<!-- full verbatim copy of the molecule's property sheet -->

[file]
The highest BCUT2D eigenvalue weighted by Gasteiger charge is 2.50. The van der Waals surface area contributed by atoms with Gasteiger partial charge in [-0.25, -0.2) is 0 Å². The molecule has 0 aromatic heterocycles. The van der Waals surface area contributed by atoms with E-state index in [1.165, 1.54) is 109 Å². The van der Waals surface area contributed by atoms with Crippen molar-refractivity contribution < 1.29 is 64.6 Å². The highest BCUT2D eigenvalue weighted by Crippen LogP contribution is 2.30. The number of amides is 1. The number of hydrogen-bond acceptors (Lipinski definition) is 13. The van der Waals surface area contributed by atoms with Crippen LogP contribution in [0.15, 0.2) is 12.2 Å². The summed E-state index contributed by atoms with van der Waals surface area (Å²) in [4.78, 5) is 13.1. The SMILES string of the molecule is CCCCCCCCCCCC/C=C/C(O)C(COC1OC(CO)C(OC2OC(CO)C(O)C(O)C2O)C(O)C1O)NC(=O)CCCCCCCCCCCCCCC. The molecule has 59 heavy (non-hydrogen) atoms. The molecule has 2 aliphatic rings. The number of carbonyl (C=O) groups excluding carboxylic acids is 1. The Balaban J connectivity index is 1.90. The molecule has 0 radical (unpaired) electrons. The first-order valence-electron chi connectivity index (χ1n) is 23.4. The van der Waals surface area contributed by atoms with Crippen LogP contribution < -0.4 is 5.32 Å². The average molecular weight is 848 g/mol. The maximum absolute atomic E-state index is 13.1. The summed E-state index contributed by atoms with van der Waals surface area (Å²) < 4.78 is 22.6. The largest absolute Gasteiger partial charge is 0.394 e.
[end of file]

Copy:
The highest BCUT2D eigenvalue weighted by Gasteiger charge is 2.50. The van der Waals surface area contributed by atoms with Gasteiger partial charge in [-0.25, -0.2) is 0 Å². The molecule has 0 aromatic heterocycles. The van der Waals surface area contributed by atoms with E-state index in [1.165, 1.54) is 109 Å². The van der Waals surface area contributed by atoms with Crippen molar-refractivity contribution < 1.29 is 64.6 Å². The highest BCUT2D eigenvalue weighted by Crippen LogP contribution is 2.30. The number of amides is 1. The number of hydrogen-bond acceptors (Lipinski definition) is 13. The van der Waals surface area contributed by atoms with Crippen LogP contribution in [0.15, 0.2) is 12.2 Å². The summed E-state index contributed by atoms with van der Waals surface area (Å²) in [4.78, 5) is 13.1. The SMILES string of the molecule is CCCCCCCCCCCC/C=C/C(O)C(COC1OC(CO)C(OC2OC(CO)C(O)C(O)C2O)C(O)C1O)NC(=O)CCCCCCCCCCCCCCC. The molecule has 59 heavy (non-hydrogen) atoms. The molecule has 2 aliphatic rings. The number of carbonyl (C=O) groups excluding carboxylic acids is 1. The Balaban J connectivity index is 1.90. The molecule has 0 radical (unpaired) electrons. The first-order valence-electron chi connectivity index (χ1n) is 23.4. The van der Waals surface area contributed by atoms with Crippen LogP contribution < -0.4 is 5.32 Å². The average molecular weight is 848 g/mol. The maximum absolute atomic E-state index is 13.1. The summed E-state index contributed by atoms with van der Waals surface area (Å²) < 4.78 is 22.6. The largest absolute Gasteiger partial charge is 0.394 e.